It is common for the end of the year to warrant reflection and today we ask, is global cooperation a success or not?
In the latest round of UN Security Council voting for a ceasefire in Gaza, the motion received an overwhelming majority. However, the US vetoed the resolution. Amidst continuing fighting in Gaza, the Israeli government has also issued an ultimatum to Lebanon. The demand is for Hezbollah militants to clear the border with Israel to push them deeper into Lebanon. This comes after fighting intensified on the Lebanon-Israel border.
Another stage for global cooperation in the past week was COP28. The global narrative around the UAE event made it sound like the be all and end all of climate conferences. As COP28 comes to an end, it appears that the phaseout of fossil fuels has been left out of the draft agreement and that fossil fuel pledges will not be able to limit global warming to 1.5C after all.
So, was the conference a success or not? Perhaps time will tell how collaboration on the climate front looks. For now, fossil fuels are likely to continue to be an important part of the energy consumption market. So it is no surprise that big oil mergers continue. Occidental Petroleum has this week come to acquire CrownRock, a private company whose oil production increased significantly since 2019.
Events like this suggest that while global cooperation may be considered ideal, domestic economic and political concerns may come to trump international needs. For example, as election season approaches in India, controls on agricultural exports have tightened to control domestic supplies and prices. Global prices are expected to shoot up for essentials like onion and sugar, causing disruptions in global trade. The last time India took to controlling exports, the price of rice shot up by up to 15% globally.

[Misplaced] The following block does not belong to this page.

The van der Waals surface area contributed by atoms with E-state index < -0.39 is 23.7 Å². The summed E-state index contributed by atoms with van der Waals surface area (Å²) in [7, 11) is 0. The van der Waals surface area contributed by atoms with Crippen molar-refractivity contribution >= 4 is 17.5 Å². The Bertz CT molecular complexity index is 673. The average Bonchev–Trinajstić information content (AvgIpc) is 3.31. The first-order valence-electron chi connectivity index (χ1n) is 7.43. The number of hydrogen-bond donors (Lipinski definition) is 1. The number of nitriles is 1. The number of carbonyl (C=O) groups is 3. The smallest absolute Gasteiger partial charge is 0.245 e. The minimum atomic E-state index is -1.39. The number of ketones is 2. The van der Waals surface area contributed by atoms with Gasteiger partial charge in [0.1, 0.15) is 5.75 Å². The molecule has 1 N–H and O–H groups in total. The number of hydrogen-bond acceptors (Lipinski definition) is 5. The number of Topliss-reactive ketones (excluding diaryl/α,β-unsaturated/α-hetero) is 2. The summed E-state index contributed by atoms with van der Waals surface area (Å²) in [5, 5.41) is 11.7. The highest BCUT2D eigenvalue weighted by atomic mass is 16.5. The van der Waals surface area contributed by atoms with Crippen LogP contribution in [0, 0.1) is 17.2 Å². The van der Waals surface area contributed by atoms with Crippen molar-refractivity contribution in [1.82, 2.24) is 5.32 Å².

Another obstacle to global trade and supply chains comes in the form of the Panama and Suez Canal crises. Panama is facing a drought, and so grain shipments are expected to be delayed until 2024. The Suez Canal is facing attacks on its cargo ships. It seems like a surprisingly tough time for consumption at the end of the year when festivities would normally have created a jump up in spending and movement of goods.
Decline in consumption also appears to be a rampant problem in China. Consumer prices fell by 0.5% in November. Experts have posited that investment in healthcare and education could be the way out of economic slump for China. However, the property sector liquidity crunch could be worth keeping an eye on for how the economy crawls out of deflation and back towards growth in 2024.
At Confluence Consultants, we routinely organize geo-political sensitization sessions to enable C-suite to understand the business impact (opportunities and risks) of global power rivalries, regional conflicts and emerging ‘Global South’ economies and partnerships. Get in touch with us on firstname.lastname@example.org for more information.